More information

Machine Learning. Last time: PAC and Agnostic Learning

Machine Learning. Last time: PAC and Agnostic Learning Machine Learning 0-70/5 70/5-78, 78, Spring 2008 Computational Learning Theory II Eric Xing Lecture 2, February 25, 2008 Reading: Chap. 7 T.M book Last time: PAC and Agnostic Learning Finite H, assume

More information

Supervised Learning Lecturer: Ji Liu

Supervised Learning Lecturer: Ji Liu Supervised Learning Lecturer: Ji Liu Thank Jerry Zhu for sharing his slides [ Based on slides from Andrew Moore http://www.cs.cmu.edu/~awm/tutorials] slide 1 Supervised vs. Unsupervised Unsupervised only

More information

Data clustering optimization with visualization

Data clustering optimization with visualization Page 1 Data clustering optimization with visualization Fabien Guillaume MASTER THESIS IN SOFTWARE ENGINEERING DEPARTMENT OF INFORMATICS UNIVERSITY OF BERGEN NORWAY DEPARTMENT OF COMPUTER ENGINEERING BERGEN

More information

Riddhi Thakkar, Tarjni Vyas Institute of Technology Nirma University, Ahmedabad, Gujarat, INDIA

Riddhi Thakkar, Tarjni Vyas Institute of Technology Nirma University, Ahmedabad, Gujarat, INDIA Text Categorization and State-of-Art Support Vector Machine Riddhi Thakkar, Tarjni Vyas Institute of Technology Nirma University, Ahmedabad, Gujarat, INDIA Abstract. Task Categorization is task of automatically

More information

Theory of linear programming, and applications

Theory of linear programming, and applications Chapter 9 Theory of linear programming, and applications Convex sets, separating and supporting hyperplanes, linear programming, the separating hyperplanes theorem, duality, basic game theory, matrix games

More information

Nonlinear Optimization: Algorithms 3: Interior-point methods

Nonlinear Optimization: Algorithms 3: Interior-point methods Nonlinear Optimization: Algorithms 3: Interior-point methods INSEAD, Spring 2006 Jean-Philippe Vert Ecole des Mines de Paris Jean-Philippe.Vert@mines.org Nonlinear optimization c 2006 Jean-Philippe Vert,

More information

A Tutorial on Support Vector Machine

A Tutorial on Support Vector Machine A Tutorial on Support Vector Machine Henok Girma Center of expermental mechanichs University of Ljubljana 2009 Abstract Support vector machines (SVMs) are a set of related supervised learning algorithm

More information

Kobe University Repository : Kernel

Kobe University Repository : Kernel Title Author(s) Citation Issue date 2012 Resource Type Resource Version DOI URL Kobe University Repository : Kernel Training Mahalanobis Kernels by Linear Programming Abe, Shigeo Lecture Notes in Computer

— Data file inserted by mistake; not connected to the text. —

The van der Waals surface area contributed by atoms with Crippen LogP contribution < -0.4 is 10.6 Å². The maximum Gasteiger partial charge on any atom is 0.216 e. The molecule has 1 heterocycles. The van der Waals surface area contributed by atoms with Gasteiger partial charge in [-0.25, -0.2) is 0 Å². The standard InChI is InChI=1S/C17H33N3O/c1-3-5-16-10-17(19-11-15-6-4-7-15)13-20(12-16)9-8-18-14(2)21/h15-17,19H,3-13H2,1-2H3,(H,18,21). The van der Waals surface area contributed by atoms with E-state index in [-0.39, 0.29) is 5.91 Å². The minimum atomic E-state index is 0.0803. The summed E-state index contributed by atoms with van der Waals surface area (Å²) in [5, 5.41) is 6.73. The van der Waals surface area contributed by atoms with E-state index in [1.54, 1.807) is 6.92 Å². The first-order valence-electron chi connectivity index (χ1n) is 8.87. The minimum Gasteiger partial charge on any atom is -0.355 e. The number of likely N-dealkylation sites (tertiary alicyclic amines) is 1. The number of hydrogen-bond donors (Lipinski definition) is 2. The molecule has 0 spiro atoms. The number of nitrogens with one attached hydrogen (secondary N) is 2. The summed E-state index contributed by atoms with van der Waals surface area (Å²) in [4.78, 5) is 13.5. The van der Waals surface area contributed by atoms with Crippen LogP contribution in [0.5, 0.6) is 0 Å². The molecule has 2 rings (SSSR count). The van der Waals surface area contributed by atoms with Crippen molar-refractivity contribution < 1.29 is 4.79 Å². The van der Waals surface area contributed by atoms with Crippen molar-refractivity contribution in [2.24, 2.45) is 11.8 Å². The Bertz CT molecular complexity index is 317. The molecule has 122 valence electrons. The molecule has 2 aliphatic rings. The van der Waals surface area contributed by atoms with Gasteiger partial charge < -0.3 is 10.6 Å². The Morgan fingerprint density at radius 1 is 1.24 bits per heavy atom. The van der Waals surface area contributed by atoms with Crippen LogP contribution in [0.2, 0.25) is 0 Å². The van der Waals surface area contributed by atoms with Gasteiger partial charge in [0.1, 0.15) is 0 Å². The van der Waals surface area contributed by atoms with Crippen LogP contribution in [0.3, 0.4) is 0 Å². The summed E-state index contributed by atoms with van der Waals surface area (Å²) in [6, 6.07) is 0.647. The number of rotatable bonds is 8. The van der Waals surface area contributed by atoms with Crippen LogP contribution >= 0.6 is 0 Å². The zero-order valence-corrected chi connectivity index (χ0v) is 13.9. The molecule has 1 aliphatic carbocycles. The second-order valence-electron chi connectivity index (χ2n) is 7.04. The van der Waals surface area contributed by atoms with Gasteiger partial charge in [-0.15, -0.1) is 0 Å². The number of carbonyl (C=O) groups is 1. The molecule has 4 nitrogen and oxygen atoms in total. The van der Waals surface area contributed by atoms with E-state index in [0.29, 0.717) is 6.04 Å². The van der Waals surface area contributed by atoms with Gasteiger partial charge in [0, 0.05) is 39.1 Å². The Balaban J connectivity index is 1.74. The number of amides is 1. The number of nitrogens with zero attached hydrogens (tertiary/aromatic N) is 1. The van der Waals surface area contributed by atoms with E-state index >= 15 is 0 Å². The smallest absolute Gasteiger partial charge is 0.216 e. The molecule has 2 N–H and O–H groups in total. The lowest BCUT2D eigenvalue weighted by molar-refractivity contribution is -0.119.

More information

Classifiers & Classification

Classifiers & Classification Classifiers & Classification Forsyth & Ponce Computer Vision A Modern Approach chapter 22 Pattern Classification Duda, Hart and Stork School of Computer Science & Statistics Trinity College Dublin Dublin

More information

Algebraic Curve Fitting Support Vector Machines

Algebraic Curve Fitting Support Vector Machines Algebraic Curve Fitting Support Vector Machines Christian J. Walder, Brian C. Lovell, and Peter J. Kootsookos Intelligent Real-Time Imaging and Sensing Group, School of Information Technology and Electrical

More information

Maximum Margin Clustering

Maximum Margin Clustering Maximum Margin Clustering Linli Xu James Neufeld Bryce Larson Dale Schuurmans University of Waterloo University of Alberta Abstract We propose a new method for clustering based on finding maximum margin

More information

Abstract Title Page Not included in page count. Title: Propensity Score Estimation with Data Mining Techniques: Alternatives to Logistic Regression

Abstract Title Page Not included in page count. Title: Propensity Score Estimation with Data Mining Techniques: Alternatives to Logistic Regression Abstract Title Page Not included in page count. Title: Propensity Score Estimation with Data Mining Techniques: Alternatives to Logistic Regression Authors and Affiliations: Bryan S. B. Keller University

More information

Proximal mapping via network optimization

Proximal mapping via network optimization L. Vandenberghe EE236C (Spring 23-4) Proximal mapping via network optimization minimum cut and maximum flow problems parametric minimum cut problem application to proximal mapping Introduction this lecture:

More information

Real Analysis: Differential Calculus

Real Analysis: Differential Calculus Real Analysis: Differential Calculus 1 1. One-Variable Calculus: Differentiability of Functions Slope of a Linear Function: The slope of a linear function f measures how much f(x) changes for each unit

More information